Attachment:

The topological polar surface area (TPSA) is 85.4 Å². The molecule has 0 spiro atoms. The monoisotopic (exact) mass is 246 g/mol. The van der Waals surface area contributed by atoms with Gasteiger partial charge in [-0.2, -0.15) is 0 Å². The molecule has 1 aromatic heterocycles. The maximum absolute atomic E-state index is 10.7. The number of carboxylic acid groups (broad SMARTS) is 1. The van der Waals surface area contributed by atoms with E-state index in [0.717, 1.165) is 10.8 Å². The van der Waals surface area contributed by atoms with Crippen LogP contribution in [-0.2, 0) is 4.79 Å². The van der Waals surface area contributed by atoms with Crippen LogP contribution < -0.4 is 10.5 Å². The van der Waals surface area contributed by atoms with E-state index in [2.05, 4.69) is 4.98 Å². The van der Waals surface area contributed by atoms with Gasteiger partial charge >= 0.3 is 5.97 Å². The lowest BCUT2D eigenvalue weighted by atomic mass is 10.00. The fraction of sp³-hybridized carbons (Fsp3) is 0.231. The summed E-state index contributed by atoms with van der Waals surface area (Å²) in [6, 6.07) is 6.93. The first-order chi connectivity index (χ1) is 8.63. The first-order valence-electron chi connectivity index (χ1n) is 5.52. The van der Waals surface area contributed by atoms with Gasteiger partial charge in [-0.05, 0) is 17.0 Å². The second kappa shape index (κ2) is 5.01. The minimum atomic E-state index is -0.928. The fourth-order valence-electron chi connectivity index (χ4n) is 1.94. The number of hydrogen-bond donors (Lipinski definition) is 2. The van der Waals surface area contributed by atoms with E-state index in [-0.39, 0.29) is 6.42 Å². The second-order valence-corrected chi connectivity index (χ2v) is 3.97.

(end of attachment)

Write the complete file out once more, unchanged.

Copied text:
The topological polar surface area (TPSA) is 85.4 Å². The molecule has 0 spiro atoms. The monoisotopic (exact) mass is 246 g/mol. The van der Waals surface area contributed by atoms with Gasteiger partial charge in [-0.2, -0.15) is 0 Å². The molecule has 1 aromatic heterocycles. The maximum absolute atomic E-state index is 10.7. The number of carboxylic acid groups (broad SMARTS) is 1. The van der Waals surface area contributed by atoms with E-state index in [0.717, 1.165) is 10.8 Å². The van der Waals surface area contributed by atoms with Crippen LogP contribution in [-0.2, 0) is 4.79 Å². The van der Waals surface area contributed by atoms with Crippen LogP contribution < -0.4 is 10.5 Å². The van der Waals surface area contributed by atoms with E-state index in [2.05, 4.69) is 4.98 Å². The van der Waals surface area contributed by atoms with Gasteiger partial charge >= 0.3 is 5.97 Å². The lowest BCUT2D eigenvalue weighted by atomic mass is 10.00. The fraction of sp³-hybridized carbons (Fsp3) is 0.231. The summed E-state index contributed by atoms with van der Waals surface area (Å²) in [6, 6.07) is 6.93. The first-order chi connectivity index (χ1) is 8.63. The first-order valence-electron chi connectivity index (χ1n) is 5.52. The van der Waals surface area contributed by atoms with Gasteiger partial charge in [-0.05, 0) is 17.0 Å². The second kappa shape index (κ2) is 5.01. The minimum atomic E-state index is -0.928. The fourth-order valence-electron chi connectivity index (χ4n) is 1.94. The number of hydrogen-bond donors (Lipinski definition) is 2. The van der Waals surface area contributed by atoms with E-state index in [-0.39, 0.29) is 6.42 Å². The second-order valence-corrected chi connectivity index (χ2v) is 3.97.